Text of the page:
Defining requirements for a SharePoint related project is a very important exercise. Seemingly small changes to the requirements can mean the difference between one with a low level of effort and one with a lot of customization and coding required. Project sponsors new to the platform may also have misconceptions about what can be done, or at least what can be done easily.
Paul Galvin recently posted his presentation from the SharePoint Best Practices session on Defining “Great” SharePoint Requirements.
Anyone with plans for future projects or implementations should check this out.
The SharePoint Conference 2009 was officially announced this week. It will take place in Las Vegas from Oct 19-22 and is sure to be a great event. It looks like this year’s event will focus on the upcoming release, but I’m sure there will be value for current users as well.
Last year’s conference was incredible and offered content to management, admins, developers and end users.
Official Website: http://www.mssharepointconference.com/Pages/default.aspx
This is intended to cover a couple of topics that come up frequently when talking with people that are either not experienced with SharePoint or have been having trouble getting it to work for them.
“What does it do?”
A common question I get when I talk to somebody not familiar with SharePoint is “What does it do?” I normally throw out a canned answer about it being a collaboration or knowledge exchange platform but the truth is it can be used for dozens of different things for very different groups.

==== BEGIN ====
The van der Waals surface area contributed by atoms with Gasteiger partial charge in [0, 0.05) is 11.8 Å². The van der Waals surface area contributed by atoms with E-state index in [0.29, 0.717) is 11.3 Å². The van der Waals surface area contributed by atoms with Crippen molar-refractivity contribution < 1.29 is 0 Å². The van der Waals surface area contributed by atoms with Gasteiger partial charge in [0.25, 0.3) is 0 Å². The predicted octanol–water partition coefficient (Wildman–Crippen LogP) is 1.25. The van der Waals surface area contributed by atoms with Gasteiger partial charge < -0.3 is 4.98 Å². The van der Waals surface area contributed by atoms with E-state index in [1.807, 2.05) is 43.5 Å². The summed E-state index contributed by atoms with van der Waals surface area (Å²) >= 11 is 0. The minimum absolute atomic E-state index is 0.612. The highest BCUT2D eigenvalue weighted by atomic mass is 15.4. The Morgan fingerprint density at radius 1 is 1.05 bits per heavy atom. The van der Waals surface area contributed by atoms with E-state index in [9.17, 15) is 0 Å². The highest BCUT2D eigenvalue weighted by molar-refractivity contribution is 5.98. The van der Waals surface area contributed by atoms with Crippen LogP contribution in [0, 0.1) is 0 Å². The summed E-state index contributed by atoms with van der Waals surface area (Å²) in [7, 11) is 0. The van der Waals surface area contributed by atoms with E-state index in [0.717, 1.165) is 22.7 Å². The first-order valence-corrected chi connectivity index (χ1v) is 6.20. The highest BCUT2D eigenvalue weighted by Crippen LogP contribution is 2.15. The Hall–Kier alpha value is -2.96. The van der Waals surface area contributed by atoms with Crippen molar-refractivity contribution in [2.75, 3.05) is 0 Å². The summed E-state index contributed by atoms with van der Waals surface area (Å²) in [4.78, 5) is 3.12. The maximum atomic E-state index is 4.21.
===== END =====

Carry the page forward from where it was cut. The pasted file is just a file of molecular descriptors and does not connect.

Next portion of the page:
I think this is both a blessing and a curse. A blessing because it can be leveraged for Knowledge/Content/Document Management within groups both large and small, but a curse because it doesn’t have the focus of something like a Business Intelligence product. Oh yeah, SharePoint can do that too.
My recommendation is almost always to focus the efforts on a few quick wins with some long term goals in place. By focusing on a few efforts it will give the group a chance to understand how the system can work for them it greatly reduces the need to rework a large number of sites later when the decision points like Site Layout and Security is better understood.
“Who should install it?”
The next common topic I hear with small companies is around implementing it themselves versus working with an outside expert or consultant. SharePoint Services (WSS) is extremely easy to install. Just about anyone can do it in a matter of minutes, but depending on the size of the group and purpose of the install deployments can vary quite a bit. There are 1000s of pages published with regards to deployment models, sizing, and site layouts. The deployment for a five person workgroup is dramatically different than a 1000 or 50000 user organization.
My recommendation is to seek expert advice if you expect to use it for anything other than a small workgroup solution. Early decisions can make or break a deployment and managers typically don’t want to hear about having to reinstall everything.
While SharePoint is not the only system in this space, I believe that it has a strong foothold. The number of experienced consultants, developers, and third party tool makers is ever expanding and the community resources like the MSDN Forums, CodePlex, etc are well developed.